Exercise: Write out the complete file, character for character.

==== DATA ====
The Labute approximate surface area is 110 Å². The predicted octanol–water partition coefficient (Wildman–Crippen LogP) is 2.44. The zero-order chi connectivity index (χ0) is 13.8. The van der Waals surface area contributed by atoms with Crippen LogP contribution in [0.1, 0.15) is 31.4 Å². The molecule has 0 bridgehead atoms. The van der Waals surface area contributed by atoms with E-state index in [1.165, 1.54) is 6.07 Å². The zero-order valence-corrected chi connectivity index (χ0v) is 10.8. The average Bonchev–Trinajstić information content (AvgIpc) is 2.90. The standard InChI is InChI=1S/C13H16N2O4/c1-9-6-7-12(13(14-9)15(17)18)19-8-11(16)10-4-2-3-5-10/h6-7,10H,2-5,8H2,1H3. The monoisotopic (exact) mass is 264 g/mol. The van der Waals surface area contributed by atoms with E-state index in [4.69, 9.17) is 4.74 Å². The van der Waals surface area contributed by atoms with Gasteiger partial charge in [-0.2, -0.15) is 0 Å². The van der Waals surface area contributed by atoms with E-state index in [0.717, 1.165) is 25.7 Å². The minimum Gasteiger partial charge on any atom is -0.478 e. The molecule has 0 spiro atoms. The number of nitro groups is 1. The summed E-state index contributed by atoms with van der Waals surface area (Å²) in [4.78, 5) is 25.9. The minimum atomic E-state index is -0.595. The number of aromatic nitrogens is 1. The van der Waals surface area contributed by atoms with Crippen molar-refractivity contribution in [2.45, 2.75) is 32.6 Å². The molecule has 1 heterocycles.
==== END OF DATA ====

The Labute approximate surface area is 110 Å². The predicted octanol–water partition coefficient (Wildman–Crippen LogP) is 2.44. The zero-order chi connectivity index (χ0) is 13.8. The van der Waals surface area contributed by atoms with Crippen LogP contribution in [0.1, 0.15) is 31.4 Å². The molecule has 0 bridgehead atoms. The van der Waals surface area contributed by atoms with E-state index in [1.165, 1.54) is 6.07 Å². The zero-order valence-corrected chi connectivity index (χ0v) is 10.8. The average Bonchev–Trinajstić information content (AvgIpc) is 2.90. The standard InChI is InChI=1S/C13H16N2O4/c1-9-6-7-12(13(14-9)15(17)18)19-8-11(16)10-4-2-3-5-10/h6-7,10H,2-5,8H2,1H3. The monoisotopic (exact) mass is 264 g/mol. The van der Waals surface area contributed by atoms with E-state index in [4.69, 9.17) is 4.74 Å². The van der Waals surface area contributed by atoms with Gasteiger partial charge in [-0.2, -0.15) is 0 Å². The van der Waals surface area contributed by atoms with E-state index in [0.717, 1.165) is 25.7 Å². The minimum Gasteiger partial charge on any atom is -0.478 e. The molecule has 0 spiro atoms. The number of nitro groups is 1. The summed E-state index contributed by atoms with van der Waals surface area (Å²) in [4.78, 5) is 25.9. The minimum atomic E-state index is -0.595. The number of aromatic nitrogens is 1. The van der Waals surface area contributed by atoms with Crippen molar-refractivity contribution in [2.45, 2.75) is 32.6 Å². The molecule has 1 heterocycles.